Former DPP Hamilton says inquiry could jeopardise any future trials
THE former Director of Public Prosecutions says there is a "huge public interest" in the Anglo tapes revealed by the Irish Independent.
James Hamilton also said that it would be "foolish" for the Government to proceed with an Oireachtas banking inquiry before criminal trials take place.
"There is no doubt that the more publicity there is, the greater the risk," Mr Hamilton told RTE Radio.
"At the same time I have to accept there is huge public interest in all of this and it is very difficult to dampen things down and to expect that there will not be reporting of matters like this.
"The more material there is, the easier it is for a defendant to make an argument. I hope they won't be successful."
He added: "She (Claire Loftus, the current DPP) has a very difficult task in my view. I had to deal with similar cases in the past, though never perhaps quite as extreme as this situation."
And he said the proposed banking inquiry could jeopardise the running of any future trials.
"If we're talking now about trials taking place next year I think it would be very foolish to embark on a major inquiry before those trials take place," Mr Hamilton added.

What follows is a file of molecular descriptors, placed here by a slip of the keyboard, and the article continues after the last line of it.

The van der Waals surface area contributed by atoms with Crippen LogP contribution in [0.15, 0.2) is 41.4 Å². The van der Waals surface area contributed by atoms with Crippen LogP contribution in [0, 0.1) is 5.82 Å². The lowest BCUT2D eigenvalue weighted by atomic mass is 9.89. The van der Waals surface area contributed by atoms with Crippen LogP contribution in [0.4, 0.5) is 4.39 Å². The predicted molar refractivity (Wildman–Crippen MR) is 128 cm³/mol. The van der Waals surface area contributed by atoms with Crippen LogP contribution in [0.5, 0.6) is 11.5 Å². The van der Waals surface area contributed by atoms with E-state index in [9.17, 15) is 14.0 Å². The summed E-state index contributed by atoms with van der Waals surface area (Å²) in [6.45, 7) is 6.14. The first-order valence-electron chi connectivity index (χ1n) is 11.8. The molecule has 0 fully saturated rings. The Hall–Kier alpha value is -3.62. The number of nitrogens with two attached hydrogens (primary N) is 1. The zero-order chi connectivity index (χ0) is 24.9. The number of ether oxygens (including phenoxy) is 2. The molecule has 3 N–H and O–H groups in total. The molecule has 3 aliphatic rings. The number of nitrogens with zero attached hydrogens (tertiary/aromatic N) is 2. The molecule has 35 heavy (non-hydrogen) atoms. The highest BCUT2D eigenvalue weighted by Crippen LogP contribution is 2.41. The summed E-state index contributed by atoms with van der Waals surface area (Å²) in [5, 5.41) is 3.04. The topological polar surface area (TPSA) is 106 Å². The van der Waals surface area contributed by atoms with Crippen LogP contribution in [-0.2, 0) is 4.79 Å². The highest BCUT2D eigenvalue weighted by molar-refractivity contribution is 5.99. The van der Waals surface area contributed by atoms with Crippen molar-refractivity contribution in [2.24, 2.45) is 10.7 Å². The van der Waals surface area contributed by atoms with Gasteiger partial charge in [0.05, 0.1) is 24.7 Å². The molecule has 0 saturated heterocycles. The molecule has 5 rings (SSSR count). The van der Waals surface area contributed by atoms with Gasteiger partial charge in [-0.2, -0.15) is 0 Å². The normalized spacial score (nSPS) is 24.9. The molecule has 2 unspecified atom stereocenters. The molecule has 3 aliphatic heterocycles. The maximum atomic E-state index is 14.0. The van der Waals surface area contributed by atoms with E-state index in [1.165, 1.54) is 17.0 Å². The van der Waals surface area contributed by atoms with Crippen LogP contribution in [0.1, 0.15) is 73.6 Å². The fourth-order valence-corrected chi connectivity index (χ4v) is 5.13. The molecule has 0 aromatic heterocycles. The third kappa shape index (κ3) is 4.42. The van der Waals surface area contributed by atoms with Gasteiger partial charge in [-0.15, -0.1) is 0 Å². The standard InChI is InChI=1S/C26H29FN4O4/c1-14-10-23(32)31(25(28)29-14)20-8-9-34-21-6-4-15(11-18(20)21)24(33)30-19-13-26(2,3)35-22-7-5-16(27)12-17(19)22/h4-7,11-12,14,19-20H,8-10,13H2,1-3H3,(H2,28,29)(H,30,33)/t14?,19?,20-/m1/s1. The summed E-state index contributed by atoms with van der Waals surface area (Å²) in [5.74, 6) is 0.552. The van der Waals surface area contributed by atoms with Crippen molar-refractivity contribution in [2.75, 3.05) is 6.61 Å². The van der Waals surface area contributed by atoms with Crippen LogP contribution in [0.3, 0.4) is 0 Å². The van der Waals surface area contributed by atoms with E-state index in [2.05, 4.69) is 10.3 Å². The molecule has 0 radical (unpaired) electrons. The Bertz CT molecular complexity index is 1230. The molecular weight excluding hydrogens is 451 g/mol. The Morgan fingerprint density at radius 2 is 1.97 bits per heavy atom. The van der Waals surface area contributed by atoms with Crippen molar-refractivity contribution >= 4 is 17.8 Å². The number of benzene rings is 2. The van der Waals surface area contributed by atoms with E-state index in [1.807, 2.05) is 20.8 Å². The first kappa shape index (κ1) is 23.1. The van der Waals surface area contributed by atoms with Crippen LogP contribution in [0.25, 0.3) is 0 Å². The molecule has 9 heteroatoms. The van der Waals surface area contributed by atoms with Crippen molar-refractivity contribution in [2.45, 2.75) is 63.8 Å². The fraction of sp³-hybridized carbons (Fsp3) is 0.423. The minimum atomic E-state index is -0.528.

"There is a danger at the very least that the defendants' lawyers will be able to go to court and say this man, our client, can't get a fair trial because the whole atmosphere now is poisoned against him."
Meanwhile, Finance Minister Michael Noonan called the tapes "appalling" but said they were over four years old and showed the wider bank culture across the world.
He was asked on RTE's 'The Week in Politics' about David Drumm staying in the United States and whether the Government could do anything to bring him back to Ireland.
"It's up to the prosecution authorities and the criminal justice authorities to deal with it," Mr Noonan said.